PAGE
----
India, Spain, France and several other countries launched tax evasion probes today after a massive leak of confidential documents lifted the lid on the murky offshore financial dealings of a slew of politicians and celebrities.
The scandal erupted on Sunday when media groups began revealing the results of a year-long investigation into a trove of 11.5 million documents from the law firm Mossack Fonseca, which specialises in creating offshore shell companies in the tax haven of Panama.
Among those accused are close associates of Russian President Vladimir Putin, relatives of Chinese leader Xi Jinping, Iceland's Prime Minister Sigmundur David Gunnlaugsson as well as Barcelona striker Lionel Messi.
"We have opened an investigation for money laundering in relation to the law firm" Mossack Fonseca, a judicial source at the National Court, Spain's top criminal court, told AFP after the release of the documents which named Messi and Oscar-winning Spanish film director Pedro Almodovar among others with offshore holdings.
The footballer's family immediately came to his defence, saying "that Lionel Messi has not carried out any of the acts attributed to him, and accusations he created a... tax evasion
plot, including a network of money-laundering, are false and insulting," it said in a statement.
Messi has been charged with tax fraud in a separate case that is due to go to trial in May.
Australia said it had launched a probe into 800 wealthy Mossack Fonseca clients. Prosecutors in France and tax authorities in the Netherlands also announced investigations in those countries.
Prime Minister Narendra Modi too has ordered a thorough probe over the alleged offshore holdings of about 500 Indians named by the International Consortium of Investigative Journalists (ICIJ).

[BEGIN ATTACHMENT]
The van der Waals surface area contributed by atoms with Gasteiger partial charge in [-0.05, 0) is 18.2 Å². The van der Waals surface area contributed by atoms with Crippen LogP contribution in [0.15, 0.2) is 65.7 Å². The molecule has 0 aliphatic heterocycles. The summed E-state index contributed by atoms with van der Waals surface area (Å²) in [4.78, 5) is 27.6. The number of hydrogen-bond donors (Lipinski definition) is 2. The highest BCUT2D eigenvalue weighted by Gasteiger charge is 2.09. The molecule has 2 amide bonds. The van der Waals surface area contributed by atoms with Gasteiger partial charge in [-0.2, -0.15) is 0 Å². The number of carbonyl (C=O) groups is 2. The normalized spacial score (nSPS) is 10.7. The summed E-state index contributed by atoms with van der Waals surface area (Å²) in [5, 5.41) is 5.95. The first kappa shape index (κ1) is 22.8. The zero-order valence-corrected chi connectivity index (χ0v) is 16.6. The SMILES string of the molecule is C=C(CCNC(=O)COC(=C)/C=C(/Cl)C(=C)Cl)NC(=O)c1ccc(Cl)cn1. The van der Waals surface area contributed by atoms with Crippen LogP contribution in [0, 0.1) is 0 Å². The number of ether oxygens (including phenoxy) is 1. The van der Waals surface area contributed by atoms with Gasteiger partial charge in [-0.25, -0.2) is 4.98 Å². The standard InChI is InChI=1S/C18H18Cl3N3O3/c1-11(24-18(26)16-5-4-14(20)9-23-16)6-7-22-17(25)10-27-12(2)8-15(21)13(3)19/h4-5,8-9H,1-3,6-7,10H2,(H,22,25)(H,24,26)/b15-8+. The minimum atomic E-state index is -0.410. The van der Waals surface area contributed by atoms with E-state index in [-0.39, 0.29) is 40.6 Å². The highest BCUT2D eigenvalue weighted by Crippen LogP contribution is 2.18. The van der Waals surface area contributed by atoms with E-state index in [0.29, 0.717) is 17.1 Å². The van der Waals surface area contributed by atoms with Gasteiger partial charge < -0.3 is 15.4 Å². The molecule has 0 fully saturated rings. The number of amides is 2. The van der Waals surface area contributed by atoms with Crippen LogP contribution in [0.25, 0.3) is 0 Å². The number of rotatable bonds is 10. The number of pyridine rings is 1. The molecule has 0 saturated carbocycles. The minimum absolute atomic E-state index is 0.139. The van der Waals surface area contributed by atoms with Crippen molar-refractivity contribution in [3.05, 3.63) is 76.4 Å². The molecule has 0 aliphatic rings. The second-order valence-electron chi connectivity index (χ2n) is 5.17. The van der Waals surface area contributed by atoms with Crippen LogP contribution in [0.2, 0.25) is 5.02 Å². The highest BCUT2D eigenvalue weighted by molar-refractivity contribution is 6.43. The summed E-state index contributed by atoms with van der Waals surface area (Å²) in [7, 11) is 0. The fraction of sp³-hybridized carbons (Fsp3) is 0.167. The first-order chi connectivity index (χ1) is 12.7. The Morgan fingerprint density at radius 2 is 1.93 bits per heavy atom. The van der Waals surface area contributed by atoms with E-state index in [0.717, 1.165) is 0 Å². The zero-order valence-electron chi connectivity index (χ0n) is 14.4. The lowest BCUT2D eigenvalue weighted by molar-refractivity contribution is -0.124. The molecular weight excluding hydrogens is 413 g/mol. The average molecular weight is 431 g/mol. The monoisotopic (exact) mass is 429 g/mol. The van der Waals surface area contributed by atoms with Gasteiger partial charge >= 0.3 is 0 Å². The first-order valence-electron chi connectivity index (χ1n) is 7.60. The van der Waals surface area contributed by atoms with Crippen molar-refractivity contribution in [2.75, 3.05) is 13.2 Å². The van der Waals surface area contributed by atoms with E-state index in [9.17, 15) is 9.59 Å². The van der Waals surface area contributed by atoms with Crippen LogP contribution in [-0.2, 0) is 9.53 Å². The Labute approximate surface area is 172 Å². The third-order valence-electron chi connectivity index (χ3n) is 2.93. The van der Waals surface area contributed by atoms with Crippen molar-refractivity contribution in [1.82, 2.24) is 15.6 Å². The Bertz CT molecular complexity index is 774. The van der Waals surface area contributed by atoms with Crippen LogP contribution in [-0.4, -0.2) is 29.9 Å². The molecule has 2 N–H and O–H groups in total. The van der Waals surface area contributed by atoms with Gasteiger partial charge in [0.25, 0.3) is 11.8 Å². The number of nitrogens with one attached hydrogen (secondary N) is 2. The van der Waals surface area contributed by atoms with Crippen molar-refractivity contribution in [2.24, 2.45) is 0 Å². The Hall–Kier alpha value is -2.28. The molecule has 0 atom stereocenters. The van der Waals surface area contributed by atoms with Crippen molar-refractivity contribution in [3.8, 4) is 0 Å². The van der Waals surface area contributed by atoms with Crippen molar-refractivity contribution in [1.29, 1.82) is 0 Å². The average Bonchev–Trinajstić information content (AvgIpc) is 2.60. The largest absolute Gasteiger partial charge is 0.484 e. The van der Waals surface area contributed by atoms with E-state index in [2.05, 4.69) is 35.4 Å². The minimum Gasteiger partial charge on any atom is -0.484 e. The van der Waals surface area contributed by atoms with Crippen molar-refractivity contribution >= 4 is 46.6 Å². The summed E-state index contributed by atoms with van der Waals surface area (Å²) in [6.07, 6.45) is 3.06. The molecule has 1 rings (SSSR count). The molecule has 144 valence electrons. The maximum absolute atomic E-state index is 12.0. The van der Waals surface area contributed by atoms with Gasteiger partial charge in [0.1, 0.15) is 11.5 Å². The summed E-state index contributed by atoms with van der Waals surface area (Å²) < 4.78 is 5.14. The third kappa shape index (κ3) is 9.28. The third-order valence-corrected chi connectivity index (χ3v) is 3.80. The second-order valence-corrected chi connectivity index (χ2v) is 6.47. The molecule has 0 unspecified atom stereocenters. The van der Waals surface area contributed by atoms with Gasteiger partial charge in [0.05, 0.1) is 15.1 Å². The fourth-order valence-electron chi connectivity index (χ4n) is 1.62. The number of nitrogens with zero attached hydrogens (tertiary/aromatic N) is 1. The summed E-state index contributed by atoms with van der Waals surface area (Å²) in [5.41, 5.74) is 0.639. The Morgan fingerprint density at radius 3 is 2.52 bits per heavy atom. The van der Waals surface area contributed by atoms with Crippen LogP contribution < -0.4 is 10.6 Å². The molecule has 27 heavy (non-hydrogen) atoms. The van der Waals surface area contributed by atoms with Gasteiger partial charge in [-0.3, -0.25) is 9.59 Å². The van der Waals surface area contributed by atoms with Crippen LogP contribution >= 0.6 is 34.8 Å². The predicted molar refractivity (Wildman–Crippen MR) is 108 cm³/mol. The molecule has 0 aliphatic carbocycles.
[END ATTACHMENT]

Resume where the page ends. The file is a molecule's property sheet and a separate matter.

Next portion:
The trove of documents, known as the Panama Papers, was anonymously leaked to German daily Sueddeutsche Zeitung and shared with more than 100 media groups by the International Consortium of Investigative Journalists (ICIJ), with more information expected to be released over the coming days and weeks.
The first revelations elicited a chorus of denials, including from the Kremlin, which suggested a US plot after the ICIJ said that banks, companies and close associates of Putin had "secretly shuffled as much as USd 2 billion through banks and shadow companies".
"Putin, Russia, our country, our stability and the upcoming elections are the main target, specifically to destabilise the situation," said Kremlin spokesman Dmitry Peskov, adding the reports were likely the work of journalists who were "former officials from the (US) Department of State, the CIA and other special services."
Offshore financial dealings are not illegal in themselves but may be used to hide assets from tax authorities, launder the proceeds of criminal activities or conceal misappropriated or politically inconvenient wealth.